In Rhode Island, for example, the state’s paid leave benefits replace approximately 60 percent of an individual’s typical wages. But women living paycheck-to-paycheck can’t get by on a 40 percent pay cut. Consequently, women in lower-income households are far less likely to use those benefits than women who are better off. Yet the payroll taxes funding the government program are taken from everyone’s paychecks. 

In California, 38 percent of the workforce earns wages below $20,000, yet only 1 percent of those low-wage workers use the state’s paid family leave program. Workers in the highest income bracket (above $84,000) were five times more likely to file paid family leave claims with the state as those in the lowest income bracket (below $12,000). 

In the District of Columbia, workers have to specify exactly what days they will be out when they apply for benefits, they can’t take anything less than full days for things like prenatal doctor’s appointments, and if they do any work on a day that they receive benefits, they are liable for repaying those benefits or being cut off from future benefits.

Washington state’s program faced significant shortcomings from the beginning, with workers having to wait until they had a need for leave to file a request and then having to wait weeks or months to find out if they were eligible. And as has been the case with all federal entitlement programs, the state’s own actuarial analysis shows the program is running multimillion-dollar deficits after just two years.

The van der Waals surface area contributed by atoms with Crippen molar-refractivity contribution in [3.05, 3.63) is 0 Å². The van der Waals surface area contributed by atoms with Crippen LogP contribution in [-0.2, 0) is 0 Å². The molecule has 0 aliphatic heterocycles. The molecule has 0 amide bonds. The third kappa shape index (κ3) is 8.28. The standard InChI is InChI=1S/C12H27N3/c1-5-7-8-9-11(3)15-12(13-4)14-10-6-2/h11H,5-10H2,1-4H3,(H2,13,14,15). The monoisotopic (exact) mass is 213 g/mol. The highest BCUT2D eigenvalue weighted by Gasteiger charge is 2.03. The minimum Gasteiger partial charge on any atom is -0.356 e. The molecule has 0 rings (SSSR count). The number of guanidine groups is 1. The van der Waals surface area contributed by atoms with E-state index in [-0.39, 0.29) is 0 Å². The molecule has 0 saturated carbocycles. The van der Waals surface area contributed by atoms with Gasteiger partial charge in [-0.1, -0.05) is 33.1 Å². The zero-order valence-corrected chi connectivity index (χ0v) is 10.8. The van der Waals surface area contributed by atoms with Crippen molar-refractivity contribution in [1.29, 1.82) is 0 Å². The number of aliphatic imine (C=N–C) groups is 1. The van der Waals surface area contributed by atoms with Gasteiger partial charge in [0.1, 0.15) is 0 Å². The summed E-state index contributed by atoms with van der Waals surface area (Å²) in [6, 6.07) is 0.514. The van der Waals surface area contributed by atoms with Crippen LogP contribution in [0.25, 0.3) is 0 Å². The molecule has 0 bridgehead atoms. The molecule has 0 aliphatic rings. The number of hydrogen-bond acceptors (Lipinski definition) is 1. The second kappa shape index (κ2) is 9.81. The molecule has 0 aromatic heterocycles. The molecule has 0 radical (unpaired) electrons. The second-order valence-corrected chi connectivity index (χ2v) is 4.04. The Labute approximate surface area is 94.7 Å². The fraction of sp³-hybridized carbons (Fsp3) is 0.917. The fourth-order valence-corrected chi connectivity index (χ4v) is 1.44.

Federal Involvement Will Drain the Support Parents Already Have

While government programs are necessarily rigid and bureaucratic, employer-provided programs can be far more flexible, accommodating, and generous. But a federal program could displace employer-provided benefits just as they’re expanding.

Over just the past five years, the percentage of workers with access to paid family leave increased 67 percent. That was not the result of a government fiat; it was driven by workers desiring paid leave and employers desiring to attract and retain valuable employees. In addition to employers’ paid family and medical leave programs, 43 percent of private sector workers have access to short-term disability insurance that provides paid leave for workers’ own medical conditions, including pregnancy and childbirth. 

Moreover, roughly 1 in 3 Americans lives in the 13 states (plus D.C.) that have enacted state paid family leave programs. A federal program would complicate these systems, as well as encourage employers to drop existing benefits and require employees to use the federal program they will have to help fund. The result will be less flexibility and more red tape for employers and employees alike.